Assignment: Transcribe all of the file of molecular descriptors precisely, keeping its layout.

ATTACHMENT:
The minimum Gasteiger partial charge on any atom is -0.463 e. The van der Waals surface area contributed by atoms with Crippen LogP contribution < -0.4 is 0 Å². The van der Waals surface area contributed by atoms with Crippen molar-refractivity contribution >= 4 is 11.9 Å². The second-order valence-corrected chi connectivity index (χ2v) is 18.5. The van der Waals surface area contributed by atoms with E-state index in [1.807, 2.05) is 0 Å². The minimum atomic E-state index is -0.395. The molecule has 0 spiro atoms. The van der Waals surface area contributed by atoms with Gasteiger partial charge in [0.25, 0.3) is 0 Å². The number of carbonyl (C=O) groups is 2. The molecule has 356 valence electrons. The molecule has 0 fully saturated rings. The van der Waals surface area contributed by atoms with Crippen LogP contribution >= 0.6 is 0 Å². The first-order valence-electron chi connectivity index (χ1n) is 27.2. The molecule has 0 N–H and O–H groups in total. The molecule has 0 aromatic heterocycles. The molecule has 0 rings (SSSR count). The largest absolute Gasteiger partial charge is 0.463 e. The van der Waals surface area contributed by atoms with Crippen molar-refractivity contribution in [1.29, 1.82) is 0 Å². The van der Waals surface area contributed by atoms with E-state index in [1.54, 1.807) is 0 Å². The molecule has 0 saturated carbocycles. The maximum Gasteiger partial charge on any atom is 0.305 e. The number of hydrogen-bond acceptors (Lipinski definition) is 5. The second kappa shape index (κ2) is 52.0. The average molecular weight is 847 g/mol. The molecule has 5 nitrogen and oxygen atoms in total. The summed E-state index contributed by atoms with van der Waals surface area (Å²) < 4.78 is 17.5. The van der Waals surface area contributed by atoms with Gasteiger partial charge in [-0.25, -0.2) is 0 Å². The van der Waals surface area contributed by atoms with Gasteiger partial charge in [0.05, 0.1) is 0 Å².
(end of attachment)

The minimum Gasteiger partial charge on any atom is -0.463 e. The van der Waals surface area contributed by atoms with Crippen LogP contribution < -0.4 is 0 Å². The van der Waals surface area contributed by atoms with Crippen molar-refractivity contribution >= 4 is 11.9 Å². The second-order valence-corrected chi connectivity index (χ2v) is 18.5. The van der Waals surface area contributed by atoms with E-state index in [1.807, 2.05) is 0 Å². The minimum atomic E-state index is -0.395. The molecule has 0 spiro atoms. The van der Waals surface area contributed by atoms with Gasteiger partial charge in [0.25, 0.3) is 0 Å². The number of carbonyl (C=O) groups is 2. The molecule has 356 valence electrons. The molecule has 0 fully saturated rings. The van der Waals surface area contributed by atoms with Crippen LogP contribution >= 0.6 is 0 Å². The first-order valence-electron chi connectivity index (χ1n) is 27.2. The molecule has 0 N–H and O–H groups in total. The molecule has 0 aromatic heterocycles. The molecule has 0 rings (SSSR count). The largest absolute Gasteiger partial charge is 0.463 e. The van der Waals surface area contributed by atoms with Crippen molar-refractivity contribution in [1.29, 1.82) is 0 Å². The van der Waals surface area contributed by atoms with E-state index in [1.54, 1.807) is 0 Å². The molecule has 0 saturated carbocycles. The maximum Gasteiger partial charge on any atom is 0.305 e. The number of hydrogen-bond acceptors (Lipinski definition) is 5. The second kappa shape index (κ2) is 52.0. The average molecular weight is 847 g/mol. The molecule has 5 nitrogen and oxygen atoms in total. The summed E-state index contributed by atoms with van der Waals surface area (Å²) < 4.78 is 17.5. The van der Waals surface area contributed by atoms with Gasteiger partial charge in [-0.25, -0.2) is 0 Å². The van der Waals surface area contributed by atoms with Gasteiger partial charge in [0.05, 0.1) is 0 Å².